“When we first conceptualized our lifestyle brand, we did extensive research to understand the key audiences who would engage with the brand, and now as we introduce the brand to China for the first time, we found a unique opportunity to dive into the Chinese consumers’ psyche and test the new brand’s local propositions through cutting-edge neuroscience.”
Steffen adds that with the rapid shift towards personalization in the digital and offline spaces, consumers now expect brands to provide targeted, tailored products and services. As such, Hilton will continue to use a human-centered design approach in its offerings to ensure that its brand appeals to the evolving tastes and demands of discerning travelers.
Hilton is facing competition from unlikely sources in China as local brands like e-commerce giant Alibaba has moved into the hospitality business by opening a smart hotel that uses small robots to deliver room service to hotel guests by finding the correct elevator, floor and room using voice recognition technology, IoT infrastructure and machine learning.
Innovation is in ‘Hilton’s DNA’, says Daniel Welk, the vice president of luxury and lifestyle for APAC at Hilton. But that innovation must be directed by purpose, and effectively addresses consumers’ needs or pain points. Therefore, instead of automated hotels, he says Hilton is focused on using tech to reimagine the entire travel experience to make it smarter, easier and more enjoyable for guests.
“Some of the industry-leading tools we have developed came about because guests now expect more control in their hands through their mobile phones. Just as we get to choose our own seats on the plane now, guests likewise expect to be able to check in digitally and select their own room and view,” Welk tells The Drum.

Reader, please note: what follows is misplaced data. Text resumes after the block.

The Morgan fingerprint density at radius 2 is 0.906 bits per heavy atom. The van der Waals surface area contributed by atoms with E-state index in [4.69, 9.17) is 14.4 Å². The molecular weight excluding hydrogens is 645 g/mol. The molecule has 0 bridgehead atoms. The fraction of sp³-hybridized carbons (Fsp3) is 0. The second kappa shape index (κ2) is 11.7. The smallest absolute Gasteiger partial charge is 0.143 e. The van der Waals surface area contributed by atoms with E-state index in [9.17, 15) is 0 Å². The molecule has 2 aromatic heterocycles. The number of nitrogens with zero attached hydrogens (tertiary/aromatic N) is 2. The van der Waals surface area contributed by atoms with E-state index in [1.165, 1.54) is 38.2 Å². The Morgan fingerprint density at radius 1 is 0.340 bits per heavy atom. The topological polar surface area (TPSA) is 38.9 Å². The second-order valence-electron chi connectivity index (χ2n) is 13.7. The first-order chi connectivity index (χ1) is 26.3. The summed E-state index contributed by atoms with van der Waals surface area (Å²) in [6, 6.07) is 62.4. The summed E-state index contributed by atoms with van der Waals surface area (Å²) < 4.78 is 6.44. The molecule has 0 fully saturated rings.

“Digital Key, too, allows guests to use their smartphones as their room key. It is now available globally at over 4,100 properties and guests have opened more than 40 million doors and counting, and currently available in eight countries across APAC.”
He continues that it also has more than 1,800 Connected Rooms that deliver a "personalized, mobile-first room experience for our guests".
Welk points out that this innovation also extends beyond innovation in tech.
“As our strategy remains to fill gaps with the right brands, in the right location, at the right time, it was only natural that we took the opportunity to create an “accessible lifestyle” brand that is available to a broader base, beyond traditional lifestyle concepts,” he adds.
Brands like Tourism New Zealand have previously spoken about how important it is to work with Tencent to run targeted advertising on WeChat in China. Hilton is adopting a similar approach with the Chinese gaming giant as well, through its Hilton WeChat Mini Program.
The Mini Program provides guests with access to a series of online services, including their stay invoices, a property guide and travel information to help them explore the local destination. Hilton’s rewards program, Hilton Honours, is hosted separately on a specially-launched Mandarin language Hilton Honors app.
Hilton has also formed several partnerships with local providers of payment solutions to cater to the mobile consumption habits of Chinese travelers, where 96% of Chinese consumers were found to have used a mobile payment app over a six-month period in 2018. More than half of the people are using apps such as WeChat Pay or Alipay, daily.
“We believe that engaging the local community through sustainable partnerships should remain a critical part of the way we operate and grow,” explains Welk.
“As such, we are currently working to identify the right opportunities and develop such community partnerships and engagements for Canopy by Hilton Chengdu City Centre. For instance, in curating our retail wall with the best Chengdu has to offer, we work closely with local shops and artisans to source authentic artefacts and crafts."